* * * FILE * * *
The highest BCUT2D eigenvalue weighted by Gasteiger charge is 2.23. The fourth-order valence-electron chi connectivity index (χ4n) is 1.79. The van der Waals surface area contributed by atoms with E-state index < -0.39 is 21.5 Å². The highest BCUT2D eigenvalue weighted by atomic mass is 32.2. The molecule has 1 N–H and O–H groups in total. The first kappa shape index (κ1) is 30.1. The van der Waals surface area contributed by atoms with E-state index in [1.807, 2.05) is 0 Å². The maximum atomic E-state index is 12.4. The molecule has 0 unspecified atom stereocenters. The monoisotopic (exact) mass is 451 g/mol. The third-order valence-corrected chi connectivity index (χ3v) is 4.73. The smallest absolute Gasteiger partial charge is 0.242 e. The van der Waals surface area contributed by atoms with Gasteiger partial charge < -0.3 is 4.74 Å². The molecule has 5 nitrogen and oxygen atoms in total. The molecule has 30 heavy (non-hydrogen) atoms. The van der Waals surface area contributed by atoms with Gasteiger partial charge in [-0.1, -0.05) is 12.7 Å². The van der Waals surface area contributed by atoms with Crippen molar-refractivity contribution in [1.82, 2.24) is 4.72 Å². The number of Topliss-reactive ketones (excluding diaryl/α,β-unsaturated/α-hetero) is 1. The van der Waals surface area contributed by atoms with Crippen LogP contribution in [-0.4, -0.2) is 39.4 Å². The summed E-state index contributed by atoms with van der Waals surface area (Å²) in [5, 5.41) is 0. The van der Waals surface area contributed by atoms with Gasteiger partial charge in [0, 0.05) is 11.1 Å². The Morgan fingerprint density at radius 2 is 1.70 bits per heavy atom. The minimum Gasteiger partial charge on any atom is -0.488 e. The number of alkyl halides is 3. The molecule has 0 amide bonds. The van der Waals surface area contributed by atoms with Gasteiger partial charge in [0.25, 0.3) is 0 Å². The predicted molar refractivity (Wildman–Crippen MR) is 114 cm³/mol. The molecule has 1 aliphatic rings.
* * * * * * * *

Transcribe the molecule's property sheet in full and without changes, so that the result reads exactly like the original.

The highest BCUT2D eigenvalue weighted by Gasteiger charge is 2.23. The fourth-order valence-electron chi connectivity index (χ4n) is 1.79. The van der Waals surface area contributed by atoms with E-state index < -0.39 is 21.5 Å². The highest BCUT2D eigenvalue weighted by atomic mass is 32.2. The molecule has 1 N–H and O–H groups in total. The first kappa shape index (κ1) is 30.1. The van der Waals surface area contributed by atoms with E-state index in [1.807, 2.05) is 0 Å². The maximum atomic E-state index is 12.4. The molecule has 0 unspecified atom stereocenters. The monoisotopic (exact) mass is 451 g/mol. The third-order valence-corrected chi connectivity index (χ3v) is 4.73. The smallest absolute Gasteiger partial charge is 0.242 e. The van der Waals surface area contributed by atoms with Gasteiger partial charge < -0.3 is 4.74 Å². The molecule has 5 nitrogen and oxygen atoms in total. The molecule has 30 heavy (non-hydrogen) atoms. The van der Waals surface area contributed by atoms with Gasteiger partial charge in [-0.1, -0.05) is 12.7 Å². The van der Waals surface area contributed by atoms with Crippen molar-refractivity contribution in [1.82, 2.24) is 4.72 Å². The number of Topliss-reactive ketones (excluding diaryl/α,β-unsaturated/α-hetero) is 1. The van der Waals surface area contributed by atoms with Crippen LogP contribution in [-0.4, -0.2) is 39.4 Å². The summed E-state index contributed by atoms with van der Waals surface area (Å²) in [5, 5.41) is 0. The van der Waals surface area contributed by atoms with Gasteiger partial charge in [0, 0.05) is 11.1 Å². The Morgan fingerprint density at radius 2 is 1.70 bits per heavy atom. The minimum Gasteiger partial charge on any atom is -0.488 e. The number of alkyl halides is 3. The molecule has 0 amide bonds. The van der Waals surface area contributed by atoms with Gasteiger partial charge in [0.25, 0.3) is 0 Å². The predicted molar refractivity (Wildman–Crippen MR) is 114 cm³/mol. The molecule has 1 aliphatic rings.